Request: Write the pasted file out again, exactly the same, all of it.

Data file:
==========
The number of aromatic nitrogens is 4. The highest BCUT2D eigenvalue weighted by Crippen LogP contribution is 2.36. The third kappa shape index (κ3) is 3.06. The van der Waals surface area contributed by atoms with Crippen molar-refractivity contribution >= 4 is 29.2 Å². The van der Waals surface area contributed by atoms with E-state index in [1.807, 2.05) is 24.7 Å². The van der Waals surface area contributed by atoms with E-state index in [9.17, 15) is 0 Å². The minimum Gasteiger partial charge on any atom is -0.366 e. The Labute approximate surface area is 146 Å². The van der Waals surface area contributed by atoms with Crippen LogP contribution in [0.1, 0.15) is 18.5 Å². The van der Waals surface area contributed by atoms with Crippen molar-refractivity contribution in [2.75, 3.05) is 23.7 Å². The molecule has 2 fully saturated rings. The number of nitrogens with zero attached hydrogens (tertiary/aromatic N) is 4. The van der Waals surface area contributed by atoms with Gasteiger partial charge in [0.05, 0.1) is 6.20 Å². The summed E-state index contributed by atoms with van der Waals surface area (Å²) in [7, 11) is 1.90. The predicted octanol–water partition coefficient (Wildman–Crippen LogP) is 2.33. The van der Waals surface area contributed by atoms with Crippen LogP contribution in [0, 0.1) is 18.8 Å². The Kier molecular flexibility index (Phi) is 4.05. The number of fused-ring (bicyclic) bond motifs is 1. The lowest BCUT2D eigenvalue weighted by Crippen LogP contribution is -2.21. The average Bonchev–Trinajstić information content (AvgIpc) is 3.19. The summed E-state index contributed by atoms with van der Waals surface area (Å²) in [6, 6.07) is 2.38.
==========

The number of aromatic nitrogens is 4. The highest BCUT2D eigenvalue weighted by Crippen LogP contribution is 2.36. The third kappa shape index (κ3) is 3.06. The van der Waals surface area contributed by atoms with Crippen molar-refractivity contribution >= 4 is 29.2 Å². The van der Waals surface area contributed by atoms with E-state index in [1.807, 2.05) is 24.7 Å². The van der Waals surface area contributed by atoms with E-state index in [9.17, 15) is 0 Å². The minimum Gasteiger partial charge on any atom is -0.366 e. The Labute approximate surface area is 146 Å². The van der Waals surface area contributed by atoms with Crippen LogP contribution in [0.1, 0.15) is 18.5 Å². The van der Waals surface area contributed by atoms with Crippen molar-refractivity contribution in [2.75, 3.05) is 23.7 Å². The molecule has 2 fully saturated rings. The number of nitrogens with zero attached hydrogens (tertiary/aromatic N) is 4. The van der Waals surface area contributed by atoms with Gasteiger partial charge in [0.05, 0.1) is 6.20 Å². The summed E-state index contributed by atoms with van der Waals surface area (Å²) in [7, 11) is 1.90. The predicted octanol–water partition coefficient (Wildman–Crippen LogP) is 2.33. The van der Waals surface area contributed by atoms with Crippen LogP contribution in [0, 0.1) is 18.8 Å². The Kier molecular flexibility index (Phi) is 4.05. The number of fused-ring (bicyclic) bond motifs is 1. The lowest BCUT2D eigenvalue weighted by Crippen LogP contribution is -2.21. The average Bonchev–Trinajstić information content (AvgIpc) is 3.19. The summed E-state index contributed by atoms with van der Waals surface area (Å²) in [6, 6.07) is 2.38.